Why did the Stephen Lawrence story catch the public imagination so dramatically? There are countless miscarriages of justice every year, some of them just as serious, which most people have never heard of. Lawrence stuck mainly of course because it was a racial morality tale. Indeed from that day in 1993 when the original racially motivated attack took place, right up to yesterday’s verdict, the Stephen Lawrence story has provided a kind of running commentary on the politics of race in Britain. And I would venture to say that there is something both to celebrate and to regret in that unfolding story.
One obvious thing to celebrate is how long ago 1993 now seems in attitudes to race. Already by the early 1990s Britain was becoming more relaxed about racial difference and overt racism was becoming rarer, though not as rare as it is today. But there were certain places, like the working class suburbs of south London, and certain institutions, like the police force, where the liberal tolerance of metropolitan Britain was not embraced. That is probably still true today, though one of the great achievements of the Lawrence case—and the Macpherson inquiry that it gave rise to—is just how much attention the police now pay to racial violence. (And contrary to the usual claims, there is no longer a disproportionate number of ethnic minority deaths in police custody.)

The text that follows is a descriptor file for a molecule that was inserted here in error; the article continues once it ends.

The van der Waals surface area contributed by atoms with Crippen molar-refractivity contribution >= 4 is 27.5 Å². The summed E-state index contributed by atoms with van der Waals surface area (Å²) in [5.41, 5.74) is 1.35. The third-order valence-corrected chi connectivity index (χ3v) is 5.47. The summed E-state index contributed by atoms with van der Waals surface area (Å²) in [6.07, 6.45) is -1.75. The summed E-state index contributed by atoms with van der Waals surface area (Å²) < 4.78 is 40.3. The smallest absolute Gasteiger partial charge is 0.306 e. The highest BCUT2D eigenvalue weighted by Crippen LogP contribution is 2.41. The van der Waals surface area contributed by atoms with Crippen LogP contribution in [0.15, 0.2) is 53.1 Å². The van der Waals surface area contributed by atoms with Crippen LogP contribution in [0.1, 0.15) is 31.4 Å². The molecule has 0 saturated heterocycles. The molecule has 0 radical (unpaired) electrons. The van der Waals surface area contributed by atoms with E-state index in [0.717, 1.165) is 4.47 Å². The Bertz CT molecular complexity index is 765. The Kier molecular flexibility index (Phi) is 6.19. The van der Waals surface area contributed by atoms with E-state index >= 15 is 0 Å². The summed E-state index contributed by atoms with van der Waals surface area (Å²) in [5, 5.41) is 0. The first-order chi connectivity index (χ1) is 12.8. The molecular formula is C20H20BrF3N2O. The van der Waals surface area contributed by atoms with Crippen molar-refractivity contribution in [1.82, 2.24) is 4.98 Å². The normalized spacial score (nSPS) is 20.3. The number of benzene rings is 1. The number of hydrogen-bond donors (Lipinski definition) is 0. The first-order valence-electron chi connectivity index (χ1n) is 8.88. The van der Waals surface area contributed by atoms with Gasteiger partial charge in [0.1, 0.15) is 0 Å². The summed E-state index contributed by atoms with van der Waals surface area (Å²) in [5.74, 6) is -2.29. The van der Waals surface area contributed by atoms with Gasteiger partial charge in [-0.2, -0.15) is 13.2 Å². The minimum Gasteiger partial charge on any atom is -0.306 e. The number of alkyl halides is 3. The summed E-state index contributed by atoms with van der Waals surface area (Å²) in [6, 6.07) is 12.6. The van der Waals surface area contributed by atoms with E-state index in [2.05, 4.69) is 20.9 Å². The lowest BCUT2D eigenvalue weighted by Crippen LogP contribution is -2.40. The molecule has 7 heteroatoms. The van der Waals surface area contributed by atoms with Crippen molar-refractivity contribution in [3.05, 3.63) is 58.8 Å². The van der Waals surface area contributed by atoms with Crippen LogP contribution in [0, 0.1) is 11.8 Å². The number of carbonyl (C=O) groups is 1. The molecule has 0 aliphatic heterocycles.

This matters enormously because of the “original sin” of post-war British immigration—the often appalling way that African Caribbeans were treated in the 1950s and 1960s by the place they identified with and admired as the “mother country.” The anger and failure that came to be associated with African Caribbean life in Britain is partly derived from those early years. And the experience lived on in every racial slight or bad encounter with the police, including in Tottenham at the start of the riots last year. It resonated in a collective memory and reinforced a negative stereotype of white authority. The murder of Stephen Lawrence resonated particularly strongly, because he seemed to be the best of young black Britain—bright, ambitious—brought down by the worst of England, the delinquent, criminal, end of the white working class. The stereotype of the young, criminal black man undermining respectable white society was reversed.
So when black Britons heard of the murder, then heard of the police bungling the inquiry, they would have most likely had…